Martial translated by Tyler Goldman

 

Introduction to Martial

 We know precious little about Marcus Valerius Martialis (ca. 40-104 CE)—and what we do know, we know primarily from his poems. We know that Martial, as he’s come to be known, was born in Bilbilis Augusta, a small iron- and gold-mining town in the Roman province of Hispania Tarraconensis, one of three Roman provinces in what is now Spain and northern Portugal. And we know, too, that after moving to the capital city of Rome, Martial established himself as one of the most popular and prolific poets of the ancient world, publishing nearly 1600 poems between 86 and 103 CE. For those of you counting at home, that’s about ninety poems a year, every year, for the last eighteen years of his life.

 At least some of Martial’s remarkable productivity is attributable to his verse form of choice, the epigram, which developed out of the Greek tradition of chiseling short poems, known as epigramma, into the stone facades of buildings and the bases of sculptures. These material constraints—there was only so much physical space into which one could carve these poems—necessitated concision. Think: epitaphs, dedications, commemorations. When the epigram migrated to papyrus during the Hellenistic period and became a fully fledged literary form, it carried this pithiness with it. The epigram eventually made its way from Greek into Latin, where it became the ideal vehicle for Martial’s razor sharp, gossipy, and always direct brand of social observation and commentary. Corrupt politicians, shyster lawyers, incest, wealth inequality, bad dentistry, sex work, insurance fraud—it’s all there in Martial. In this batch we’ve got a debtor with some clever logic, a frustratingly asymmetrical friendship, a traitorous patron with a plan to secure the (ahem) affections of mutual love interest, a slightly less than pious father-son relationship, and a slightly less than loving marriage.

 The fact that we can see and hear ourselves so clearly in these nearly 2000-year-old poems—nearly all of which would fit neatly inside a single Tweet—is both a heartening and disheartening testament to both our human nature and the deep, persistent influence of ancient Rome on 21st-century America. We’ve still got the rich assholes buying fat insurance policies and burning their houses down; we’ve still got the sham doctors and unethical lawyers and corrupt politicians; we’ve still got the chronic over-sharers, and shitty poets, and much too easily scandalized readers. We’ve also still got loyal friends and loving parents, fart jokes and casual sex, good food and good wine and—yes—good poems. Poems that reveal something about what and who we are, and who we were, and who we might become.[Adapted from Copper Nickel Spring 2019, Issue 28]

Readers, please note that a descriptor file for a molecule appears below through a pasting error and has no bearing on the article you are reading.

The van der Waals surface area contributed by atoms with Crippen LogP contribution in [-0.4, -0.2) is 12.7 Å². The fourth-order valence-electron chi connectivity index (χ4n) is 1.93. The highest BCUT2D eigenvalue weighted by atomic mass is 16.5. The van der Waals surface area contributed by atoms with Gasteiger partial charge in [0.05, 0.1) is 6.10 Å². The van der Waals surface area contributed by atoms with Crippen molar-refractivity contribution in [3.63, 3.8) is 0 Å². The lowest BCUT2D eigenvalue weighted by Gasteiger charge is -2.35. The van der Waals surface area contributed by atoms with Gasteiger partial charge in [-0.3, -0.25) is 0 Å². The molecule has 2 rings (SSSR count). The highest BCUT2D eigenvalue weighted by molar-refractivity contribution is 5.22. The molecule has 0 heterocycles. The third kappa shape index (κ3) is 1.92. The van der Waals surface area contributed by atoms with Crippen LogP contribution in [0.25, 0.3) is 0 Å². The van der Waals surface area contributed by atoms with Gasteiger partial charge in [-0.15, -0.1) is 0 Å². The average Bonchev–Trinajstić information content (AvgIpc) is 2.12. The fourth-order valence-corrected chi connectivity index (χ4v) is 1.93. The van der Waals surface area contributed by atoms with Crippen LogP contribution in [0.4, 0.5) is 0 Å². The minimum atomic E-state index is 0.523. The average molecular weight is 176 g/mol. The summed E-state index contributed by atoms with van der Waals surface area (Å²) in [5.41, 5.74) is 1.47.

Five Poems by Martial

Translated by Tyler Goldman

 

II.3

Sexte, nihil debes, nil debes, Sexte, fatemur:
debet enim, quis si soluere, Sexte, potest.


Sextus, you owe nothing, you owe nothing, yes, okay.
   You only really owe, Sextus, if you’re able to pay.

 

III.27

Numquam me reuocas, uenias cum saepe uocatus:
   ignosco, nullum si modo, Galle, uocas.
Inuitas alios: uitium est utriusque. “Quod?” inquis.
   Et mihi cor non est et tibi, Galle, pudor.


When I invite you over, G,
   you always come right through.
You never do invite me back.
   It’s fine, Gallus, we’re cool.
But only if there’s no one else
   you’re asking to your place.
You do invite some other folks?
   We’re really both to blame.
You ask me, “How you figure? In what way?”
   I’ve got no sense, Gallus, you’ve got no shame.

 

IV.17

Facere in Lyciscam, Paule, me iubes uersus,
quibus illa lectis rubeat et sit irata.
O Paule, malus es: irrumare uis solus.


You tell me to make verses about L,
which, when read, will make her mad as hell.
O Paulus, you’re a bad, bad man.
You want her blowjobs to yourself.

 

IV.70

Nihil Ammiano praeter aridam restem
   Moriens reliquit ultimis pater ceris.
Fieri putaret posse quis, Marulline,
   Ut Ammianus mortuum patrem nollet?


When our friend’s father up and died,
   he left him nothing but some dried out rope.
Now—who’d have thought it possible—our friend?
   He wishes that the bastard hadn’t choked.

 

X.84

Miraris, quare dormitum non eat Afer?
   acuumbat cum qua, Caediciane, vides.


You wonder why Afer won’t rest his head?
   You’ve seen with whom he has to share his bed.

 

 

Tyler Goldman‘s poems and translations have appeared in The American Poetry ReviewVirginia Quarterly ReviewColorado ReviewPoetry International, and elsewhere. He has received scholarships and awards from the Bread Loaf Writers’ Conference, the Academy of American Poets, the University of Maryland, and the University of Utah, where he is currently a doctoral student in English Literature and Creative Writing.

 

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